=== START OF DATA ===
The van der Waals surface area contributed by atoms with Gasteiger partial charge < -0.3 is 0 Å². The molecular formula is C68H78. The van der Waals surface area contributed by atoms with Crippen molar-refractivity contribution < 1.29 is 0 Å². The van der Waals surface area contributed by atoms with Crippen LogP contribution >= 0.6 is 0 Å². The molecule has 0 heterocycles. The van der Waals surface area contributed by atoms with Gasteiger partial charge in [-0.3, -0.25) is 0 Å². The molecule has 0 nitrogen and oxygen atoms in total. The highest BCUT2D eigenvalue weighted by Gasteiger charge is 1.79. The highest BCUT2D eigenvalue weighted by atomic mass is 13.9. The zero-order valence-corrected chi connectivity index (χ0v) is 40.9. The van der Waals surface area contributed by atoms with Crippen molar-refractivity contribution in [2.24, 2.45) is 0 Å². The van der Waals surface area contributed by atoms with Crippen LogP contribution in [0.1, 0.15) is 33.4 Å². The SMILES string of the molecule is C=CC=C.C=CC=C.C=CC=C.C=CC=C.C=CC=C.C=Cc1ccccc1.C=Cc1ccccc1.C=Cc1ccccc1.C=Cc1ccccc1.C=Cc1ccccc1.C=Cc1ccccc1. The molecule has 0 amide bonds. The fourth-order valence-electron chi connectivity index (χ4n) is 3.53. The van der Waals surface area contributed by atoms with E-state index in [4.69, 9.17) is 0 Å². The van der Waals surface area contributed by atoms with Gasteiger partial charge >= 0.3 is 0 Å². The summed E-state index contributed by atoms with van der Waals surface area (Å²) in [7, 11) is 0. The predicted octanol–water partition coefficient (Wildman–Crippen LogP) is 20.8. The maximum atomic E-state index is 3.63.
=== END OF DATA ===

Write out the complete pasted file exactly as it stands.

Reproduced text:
The van der Waals surface area contributed by atoms with Gasteiger partial charge < -0.3 is 0 Å². The molecular formula is C68H78. The van der Waals surface area contributed by atoms with Crippen molar-refractivity contribution < 1.29 is 0 Å². The van der Waals surface area contributed by atoms with Crippen LogP contribution >= 0.6 is 0 Å². The molecule has 0 heterocycles. The van der Waals surface area contributed by atoms with Gasteiger partial charge in [-0.3, -0.25) is 0 Å². The molecule has 0 nitrogen and oxygen atoms in total. The highest BCUT2D eigenvalue weighted by Gasteiger charge is 1.79. The highest BCUT2D eigenvalue weighted by atomic mass is 13.9. The zero-order valence-corrected chi connectivity index (χ0v) is 40.9. The van der Waals surface area contributed by atoms with Crippen molar-refractivity contribution in [2.24, 2.45) is 0 Å². The van der Waals surface area contributed by atoms with Crippen LogP contribution in [0.1, 0.15) is 33.4 Å². The SMILES string of the molecule is C=CC=C.C=CC=C.C=CC=C.C=CC=C.C=CC=C.C=Cc1ccccc1.C=Cc1ccccc1.C=Cc1ccccc1.C=Cc1ccccc1.C=Cc1ccccc1.C=Cc1ccccc1. The molecule has 0 amide bonds. The fourth-order valence-electron chi connectivity index (χ4n) is 3.53. The van der Waals surface area contributed by atoms with E-state index in [4.69, 9.17) is 0 Å². The van der Waals surface area contributed by atoms with Gasteiger partial charge >= 0.3 is 0 Å². The summed E-state index contributed by atoms with van der Waals surface area (Å²) in [7, 11) is 0. The predicted octanol–water partition coefficient (Wildman–Crippen LogP) is 20.8. The maximum atomic E-state index is 3.63.